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July 14th, 2008

heating in the northeast

So, I'm an idiot. When I blogged (and where this entry would be, I could not say, but I know it's somewhere) about people having trouble paying for their heating oil this next heating season, I gave a bad explanation for why heat pumps ain't no good in the northeast. I will _not_ be providing a good explanation, because I suck at explaining this. However, as it happens, there is now a much better heat pump available: the Acadia from Hallowell International, supposed to work until, way, way freaking cold. These guys haven't been in business for very long, but R. says their technology makes sense. The claim? It'll work down to -30F. Way, way freaking cold. Maybe not good enough to rely on in, oh, I don't know: North Dakota? But certainly adequate for New England.

Read and lust:

http://www.gotohallowell.com/acadiafaq.html

I spent about five minutes kicking myself for not getting one of these, instead of A/C back in the summer of 2004. Then I went, doh. Didn't exist yet. _That_ would be one reason why I didn't consider it as an option.

I first heard of them here:

http://www.boston.com/news/local/maine/articles/2008/07/13/homeowners_who_use_heating_oil_seek_alternatives/

which is a nice little article about pellet furnaces (who knew?), pellet stoves, the Acadia heat pump, etc., as options for a world of high and rising fuel costs. No, they _won't_ solve your immediate cash flow problem. However, depending on which you go for, the payback time on some of these is speedy.
This will be long. I'm just saying.

I am not asserting that oil is cheap now. It is not. What I am asserting is that, contrary to all the doom-and-glooming about oil being so expensive, the suburbs were a rotting corpse _before_ oil rocketed to the moon. Expensive oil just ended the noisy (and morbidly fun) wake and passed out shovels to the party-goers.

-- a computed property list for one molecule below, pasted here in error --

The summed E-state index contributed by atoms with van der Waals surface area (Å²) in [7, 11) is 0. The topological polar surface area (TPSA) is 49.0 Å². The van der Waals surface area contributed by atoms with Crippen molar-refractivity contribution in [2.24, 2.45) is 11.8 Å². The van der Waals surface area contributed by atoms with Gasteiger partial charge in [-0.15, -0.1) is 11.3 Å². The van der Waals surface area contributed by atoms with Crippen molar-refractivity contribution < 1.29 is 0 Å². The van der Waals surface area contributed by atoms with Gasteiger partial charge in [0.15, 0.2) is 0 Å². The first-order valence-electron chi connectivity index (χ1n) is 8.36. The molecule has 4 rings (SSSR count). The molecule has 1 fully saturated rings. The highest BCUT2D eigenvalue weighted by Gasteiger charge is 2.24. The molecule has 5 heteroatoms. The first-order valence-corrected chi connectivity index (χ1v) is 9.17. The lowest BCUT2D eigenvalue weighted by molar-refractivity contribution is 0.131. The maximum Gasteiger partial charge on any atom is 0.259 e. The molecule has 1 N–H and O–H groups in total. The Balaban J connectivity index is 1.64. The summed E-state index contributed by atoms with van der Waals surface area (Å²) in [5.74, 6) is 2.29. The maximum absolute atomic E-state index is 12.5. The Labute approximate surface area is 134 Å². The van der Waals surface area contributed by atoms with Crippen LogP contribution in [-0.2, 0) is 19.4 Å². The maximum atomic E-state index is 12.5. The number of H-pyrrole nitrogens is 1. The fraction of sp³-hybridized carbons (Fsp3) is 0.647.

Once upon a time, people walked everywhere. Then a few people got some horses or asses or dogs or whatever, and got to ride on the horses, asses, dogs, whatever, or some sledge or cart pulled behind same. With the added muscle power (and just plain the added everybody), people took up earth moving as a hobby -- or as an emergency measure to better control limited/excessive but definitely undesirable water flows in service of horticulture, agriculture and (more) reliable food production. Now we're done with part one of the History of Us.

Living in settlements (villages, towns, cities, etc.), people were still, by and large, walking everywhere, which encouraged a certain style of urban development, which is to say: small, dense -- crowded. Everyone living on top of each other. Literally. At one point, as the whole floating around on the water with stuff got good enough to cross an ocean, diseases transported from one really dense area to another area led to the second area being really un-dense for a few generations. Because some of the aforementioned beasts of burdens were early occupiers, there was a lot of available not-having-to-walk for later arrivals from the really dense area. Now we're done with part two, in which Europeans came to the not-quite-but-almost-U.S. and thoroughly misunderstood what had happened.

Because land was plentiful and seemingly untenanted, and there were free horses, a much larger fraction of the human population had non-walking-around choices and arranged their living spaces accordingly. Because they got used to this, when the beast/human thing started being a lot more like where they came from, they were motivated to develop alternatives, which is to say, street cars and rail lines powered by fossil fuels, and now we're done with part three, in which White People Continue Moving Away from the City Core. Just for reference purposes, we're probably looking at 18something about now, NOT the white flight of a hundred plus years later.